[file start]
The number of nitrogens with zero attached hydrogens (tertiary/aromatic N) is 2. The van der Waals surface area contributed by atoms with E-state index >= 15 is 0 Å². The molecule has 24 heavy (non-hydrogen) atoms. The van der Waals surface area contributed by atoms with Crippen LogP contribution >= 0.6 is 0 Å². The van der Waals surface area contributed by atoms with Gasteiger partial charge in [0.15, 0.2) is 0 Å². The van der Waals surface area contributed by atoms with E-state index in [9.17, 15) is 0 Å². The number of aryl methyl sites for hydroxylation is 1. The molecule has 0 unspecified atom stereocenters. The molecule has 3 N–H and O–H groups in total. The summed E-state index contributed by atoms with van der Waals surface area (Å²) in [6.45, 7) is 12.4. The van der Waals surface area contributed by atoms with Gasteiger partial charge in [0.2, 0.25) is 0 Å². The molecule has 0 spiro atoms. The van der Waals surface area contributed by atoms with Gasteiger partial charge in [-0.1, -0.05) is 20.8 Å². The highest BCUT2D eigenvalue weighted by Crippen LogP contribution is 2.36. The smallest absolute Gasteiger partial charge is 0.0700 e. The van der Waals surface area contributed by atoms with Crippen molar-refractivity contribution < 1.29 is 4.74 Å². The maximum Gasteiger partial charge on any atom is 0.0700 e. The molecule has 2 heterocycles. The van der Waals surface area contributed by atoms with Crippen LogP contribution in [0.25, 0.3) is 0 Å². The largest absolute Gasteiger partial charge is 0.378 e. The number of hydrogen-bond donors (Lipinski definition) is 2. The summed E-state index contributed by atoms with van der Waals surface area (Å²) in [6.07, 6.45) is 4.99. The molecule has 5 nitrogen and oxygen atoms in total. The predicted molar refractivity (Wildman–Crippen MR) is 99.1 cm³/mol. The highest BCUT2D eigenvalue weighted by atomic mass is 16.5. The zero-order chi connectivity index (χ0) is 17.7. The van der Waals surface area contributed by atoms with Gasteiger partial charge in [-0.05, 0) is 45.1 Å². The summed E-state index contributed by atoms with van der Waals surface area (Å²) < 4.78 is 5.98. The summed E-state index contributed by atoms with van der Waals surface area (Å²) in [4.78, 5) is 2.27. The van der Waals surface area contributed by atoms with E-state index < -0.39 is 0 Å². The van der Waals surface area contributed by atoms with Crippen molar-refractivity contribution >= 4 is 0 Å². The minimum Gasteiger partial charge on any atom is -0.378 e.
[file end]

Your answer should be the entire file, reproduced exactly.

The number of nitrogens with zero attached hydrogens (tertiary/aromatic N) is 2. The van der Waals surface area contributed by atoms with E-state index >= 15 is 0 Å². The molecule has 24 heavy (non-hydrogen) atoms. The van der Waals surface area contributed by atoms with Crippen LogP contribution >= 0.6 is 0 Å². The van der Waals surface area contributed by atoms with Gasteiger partial charge in [0.15, 0.2) is 0 Å². The van der Waals surface area contributed by atoms with E-state index in [9.17, 15) is 0 Å². The number of aryl methyl sites for hydroxylation is 1. The molecule has 0 unspecified atom stereocenters. The molecule has 3 N–H and O–H groups in total. The summed E-state index contributed by atoms with van der Waals surface area (Å²) in [6.45, 7) is 12.4. The van der Waals surface area contributed by atoms with Gasteiger partial charge in [0.2, 0.25) is 0 Å². The molecule has 0 spiro atoms. The van der Waals surface area contributed by atoms with Gasteiger partial charge in [-0.1, -0.05) is 20.8 Å². The highest BCUT2D eigenvalue weighted by Crippen LogP contribution is 2.36. The smallest absolute Gasteiger partial charge is 0.0700 e. The van der Waals surface area contributed by atoms with Crippen molar-refractivity contribution < 1.29 is 4.74 Å². The maximum Gasteiger partial charge on any atom is 0.0700 e. The molecule has 2 heterocycles. The van der Waals surface area contributed by atoms with Crippen LogP contribution in [0.25, 0.3) is 0 Å². The largest absolute Gasteiger partial charge is 0.378 e. The number of hydrogen-bond donors (Lipinski definition) is 2. The summed E-state index contributed by atoms with van der Waals surface area (Å²) in [6.07, 6.45) is 4.99. The molecule has 5 nitrogen and oxygen atoms in total. The predicted molar refractivity (Wildman–Crippen MR) is 99.1 cm³/mol. The highest BCUT2D eigenvalue weighted by atomic mass is 16.5. The zero-order chi connectivity index (χ0) is 17.7. The van der Waals surface area contributed by atoms with Gasteiger partial charge in [-0.05, 0) is 45.1 Å². The summed E-state index contributed by atoms with van der Waals surface area (Å²) < 4.78 is 5.98. The summed E-state index contributed by atoms with van der Waals surface area (Å²) in [4.78, 5) is 2.27. The van der Waals surface area contributed by atoms with E-state index < -0.39 is 0 Å². The van der Waals surface area contributed by atoms with Crippen molar-refractivity contribution >= 4 is 0 Å². The minimum Gasteiger partial charge on any atom is -0.378 e.